Farming in Central Ohio, much like the rest of the traditional corn belt, tends to be a business that’s very even keel.  The soil is great and the climate is just about perfect for growing corn, soybeans and wheat.  Because of this, bushels per acres are fairly predictable from year to year.

“That whole equation was turned on its head in 2012, which was the worst year that I had ever experienced as a farmer and will be forever seared in the minds of those of us who work the land as the Great Drought of 2012,” said farmer Matthew King.   “Thankfully, like me, most farmers here in Central Ohio purchase crop insurance every year.”

King notes that they’ve purchased crop insurance his entire life, as do most farmers he knows.   He says folks who are not involved directly in farming don’t understand the enormous economies of scale – the prices of fertilizer, seed, machinery, labor and herbicide – that must be paid by farmers in order to get a crop in the ground.

“You literally have to lay out tens of thousands of dollars and then pray for good weather, and if that all comes together, you’ve got a bountiful harvest and you’re set for the next year,” he explains.   “If it doesn’t come together, then hopefully you have crop insurance.”

King notes that crop insurance is also no small expense.  “In fact, in 2013, our farming operations crop insurance premium totaled more than my wife’s annual salary as a local school teacher,” he said.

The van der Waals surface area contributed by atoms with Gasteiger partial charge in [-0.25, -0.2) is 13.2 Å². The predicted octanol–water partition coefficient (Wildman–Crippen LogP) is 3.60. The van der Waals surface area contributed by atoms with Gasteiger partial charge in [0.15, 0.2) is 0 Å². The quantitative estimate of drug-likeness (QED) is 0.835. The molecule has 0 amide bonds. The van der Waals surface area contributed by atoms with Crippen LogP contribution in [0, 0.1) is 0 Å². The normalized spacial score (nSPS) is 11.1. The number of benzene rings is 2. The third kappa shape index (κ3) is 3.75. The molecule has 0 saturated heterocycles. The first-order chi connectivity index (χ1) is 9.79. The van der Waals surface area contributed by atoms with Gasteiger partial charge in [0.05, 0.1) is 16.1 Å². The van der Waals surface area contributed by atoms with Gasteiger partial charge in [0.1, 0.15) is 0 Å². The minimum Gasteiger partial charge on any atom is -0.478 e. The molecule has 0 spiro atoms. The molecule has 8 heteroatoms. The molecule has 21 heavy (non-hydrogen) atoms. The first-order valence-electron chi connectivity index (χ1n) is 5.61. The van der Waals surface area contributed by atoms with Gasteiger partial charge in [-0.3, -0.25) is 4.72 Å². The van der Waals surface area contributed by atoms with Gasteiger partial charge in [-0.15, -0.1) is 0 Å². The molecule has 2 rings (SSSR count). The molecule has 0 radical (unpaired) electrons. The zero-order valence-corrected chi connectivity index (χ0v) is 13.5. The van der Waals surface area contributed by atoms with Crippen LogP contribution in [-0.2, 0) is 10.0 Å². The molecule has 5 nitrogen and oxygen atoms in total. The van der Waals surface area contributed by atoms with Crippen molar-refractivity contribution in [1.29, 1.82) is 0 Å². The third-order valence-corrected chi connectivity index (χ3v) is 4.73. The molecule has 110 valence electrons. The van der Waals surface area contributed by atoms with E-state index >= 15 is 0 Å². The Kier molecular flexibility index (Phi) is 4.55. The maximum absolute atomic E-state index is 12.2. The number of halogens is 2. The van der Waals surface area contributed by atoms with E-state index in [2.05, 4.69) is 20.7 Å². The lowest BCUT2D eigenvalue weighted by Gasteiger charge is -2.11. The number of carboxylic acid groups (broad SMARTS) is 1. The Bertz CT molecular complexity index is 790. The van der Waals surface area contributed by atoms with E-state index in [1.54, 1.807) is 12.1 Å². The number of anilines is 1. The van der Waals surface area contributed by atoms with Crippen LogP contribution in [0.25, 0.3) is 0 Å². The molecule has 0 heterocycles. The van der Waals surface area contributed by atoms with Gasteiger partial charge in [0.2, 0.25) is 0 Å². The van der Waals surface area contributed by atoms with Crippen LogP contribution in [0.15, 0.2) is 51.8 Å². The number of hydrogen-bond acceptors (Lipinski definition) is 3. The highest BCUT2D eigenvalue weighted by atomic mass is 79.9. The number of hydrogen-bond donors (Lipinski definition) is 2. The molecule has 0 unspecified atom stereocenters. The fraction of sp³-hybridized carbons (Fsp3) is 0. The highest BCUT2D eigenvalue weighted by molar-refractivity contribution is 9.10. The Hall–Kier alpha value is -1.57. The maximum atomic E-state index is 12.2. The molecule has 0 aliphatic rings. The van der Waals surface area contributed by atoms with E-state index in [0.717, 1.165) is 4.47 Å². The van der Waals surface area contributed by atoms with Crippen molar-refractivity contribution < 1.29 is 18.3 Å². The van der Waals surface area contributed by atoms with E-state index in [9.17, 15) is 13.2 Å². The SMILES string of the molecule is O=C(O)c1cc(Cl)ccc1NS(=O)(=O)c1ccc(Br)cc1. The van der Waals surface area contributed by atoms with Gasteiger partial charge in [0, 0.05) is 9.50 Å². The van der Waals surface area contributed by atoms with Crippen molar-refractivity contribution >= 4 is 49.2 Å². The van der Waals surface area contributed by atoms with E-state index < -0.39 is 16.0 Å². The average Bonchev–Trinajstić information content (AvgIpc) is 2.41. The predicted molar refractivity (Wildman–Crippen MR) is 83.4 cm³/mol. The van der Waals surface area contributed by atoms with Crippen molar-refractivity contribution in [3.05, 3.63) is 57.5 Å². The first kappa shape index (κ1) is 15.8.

In most years, crop insurance is just a net cost of doing business for us, since we rarely make a claim.  It’s just like homeowner’s insurance in that you don’t insure your home in the hopes that it burns down but rather in the hope that it never burns down.

“That’s why it’s so aggravating that during the 2012 drought, some outside groups opposed to farm policy charged that ‘farmers were praying for drought, not praying for rain,’ implying that we’d rather collect an indemnity check than get a decent harvest,” noted King.   “Let me set the record straight on that one:  I would take a better crop than a crop insurance payment every time, because well-marketed grain can make me far more money than any crop insurance indemnity ever would,” he said.

King notes that during the 2012 drought, farmers in the area talked about how awful things were in their fields, how much their harvest was down due to extreme heat and lack of moisture, but curiously, none of them mentioned the possibility of losing their farms.   “That’s because they had all purchased crop insurance, knowing that if the bottom fell out, they had a backup plan.”